A violent, madcap, frequently entertaining scramble.

THE LOST KING

After years hiding out in plain sight, a royal heir sparks a revolution in his conquered city.

Despite brutal repression, rebellion is already simmering in Khul, renamed “Slave City” after the bloody invasion by the lighter-skinned Policy Makers six years before. When the arrival of the Policy Makers’ imperial Roc and his 13-year-old daughter, Fidelis, on a state visit sets off a coup attempt by his own subordinates, events escalate. The whirl of intrigue and increasing tensions catches up young Avtar—disguised since the murder of his royal parents as a flour-covered “Ghosty Boy” in the castle bakery—and culminates in a wild series of attacks, betrayals, chases, revelations, encounters on hidden staircases and improbable alliances. Just for fun, Jones also stirs in a flatulent lap dog and a prank that sends most of the Roc’s entourage hustling for the toilets, as well as providing amusing interchanges aplenty (“ ‘Did he really call me an untrusting cow?’…‘Who’d call you untrusting?’ he asked. ‘Or a cow?’ he added, just in time”). There are also a massive climactic storm and so many extremely convenient coincidences that it’s obvious some unseen supernatural player is at work. Sequels are certain, since the closing détente leaves almost everything unresolved.

A violent, madcap, frequently entertaining scramble. (Fantasy. 11-14)

Pub Date: Dec. 1, 2012

ISBN: 978-1-9084-5812-4

Page Count: 349

Publisher: Inside Pocket

Review Posted Online: Oct. 31, 2012

Kirkus Reviews Issue: Nov. 15, 2012

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This is no didactic near-future warning of present evils, but a cinematic adventure featuring endearing, compelling heroes

LEGEND

From the Legend series , Vol. 1

A gripping thriller in dystopic future Los Angeles.

Fifteen-year-olds June and Day live completely different lives in the glorious Republic. June is rich and brilliant, the only candidate ever to get a perfect score in the Trials, and is destined for a glowing career in the military. She looks forward to the day when she can join up and fight the Republic’s treacherous enemies east of the Dakotas. Day, on the other hand, is an anonymous street rat, a slum child who failed his own Trial. He's also the Republic's most wanted criminal, prone to stealing from the rich and giving to the poor. When tragedies strike both their families, the two brilliant teens are thrown into direct opposition. In alternating first-person narratives, Day and June experience coming-of-age adventures in the midst of spying, theft and daredevil combat. Their voices are distinct and richly drawn, from Day’s self-deprecating affection for others to June's Holmesian attention to detail. All the flavor of a post-apocalyptic setting—plagues, class warfare, maniacal soldiers—escalates to greater complexity while leaving space for further worldbuilding in the sequel.

This is no didactic near-future warning of present evils, but a cinematic adventure featuring endearing, compelling heroes . (Science fiction. 12-14)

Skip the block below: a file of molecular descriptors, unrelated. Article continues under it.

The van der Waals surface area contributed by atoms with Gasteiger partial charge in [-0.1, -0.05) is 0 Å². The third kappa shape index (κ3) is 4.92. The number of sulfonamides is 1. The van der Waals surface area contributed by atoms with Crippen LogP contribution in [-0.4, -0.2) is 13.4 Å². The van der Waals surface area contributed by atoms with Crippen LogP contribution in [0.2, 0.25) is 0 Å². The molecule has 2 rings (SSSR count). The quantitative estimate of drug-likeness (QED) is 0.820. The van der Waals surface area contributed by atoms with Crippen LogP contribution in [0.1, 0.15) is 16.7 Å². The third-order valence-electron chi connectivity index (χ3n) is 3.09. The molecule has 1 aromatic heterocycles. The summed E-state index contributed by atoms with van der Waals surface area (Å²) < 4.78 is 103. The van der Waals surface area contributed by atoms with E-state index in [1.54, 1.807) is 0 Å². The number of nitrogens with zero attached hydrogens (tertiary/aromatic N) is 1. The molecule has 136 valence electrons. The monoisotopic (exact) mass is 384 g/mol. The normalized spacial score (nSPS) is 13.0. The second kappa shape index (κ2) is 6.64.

Pub Date: Nov. 29, 2011

ISBN: 978-0-399-25675-2

Page Count: 336

Publisher: Putnam

Review Posted Online: April 8, 2011

Kirkus Reviews Issue: Oct. 15, 2011

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There’s violence and gore in profusion, cool gear, hot wheels, awesome feats, inner conflicts on both sides—all that’s...

STEELHEART

From the Steelheart series , Vol. 1

A straight-up Marvel Comics–style action drama featuring a small band of human assassins taking on costumed, superpowered supervillains with melodramatic monikers.

It’s certainly a tried-and-true formula. Twelve years ago, a mysterious Calamity began turning random ordinary humans into evil Epics gifted with various combinations of superpowers (and also, always, some Achilles heel). Now, 18-year-old David Charleston manages at last to make contact with a cell of Epic-killing Reckoners led by legendary mastermind Jon Phaedrus. Then it’s on to a nonstop thrill ride that begins with the killing of David’s father 10 years before and roars through car and motorcycle chases, secret missions, huge explosions and hails of gunfire with high-tech weaponry to a climactic battle with Epic Steelheart. He’s bulletproof, shoots energy balls, has transformed the entire Chicago area into solid steel with a wave of his hand and wears a stylish silver cape. Shockingly, the book closes with the stunning revelation than not all Epics are evil through and through. As further sign that Sanderson (Rithmatist, 2013, etc.) isn’t taking any of this too seriously, the cast of Epics includes not only the likes of Steelheart, Faultline and Deathpoint, but Pink Pinkness and El Brass Bullish Dude, and some of their powers are equally silly. Stay tuned for sequels.

There’s violence and gore in profusion, cool gear, hot wheels, awesome feats, inner conflicts on both sides—all that’s missing are the pictures. (Fantasy. 11-14)

Pub Date: Sept. 24, 2013

ISBN: 978-0-385-74356-3

Page Count: 400

Publisher: Delacorte

Review Posted Online: May 29, 2013

Kirkus Reviews Issue: June 15, 2013

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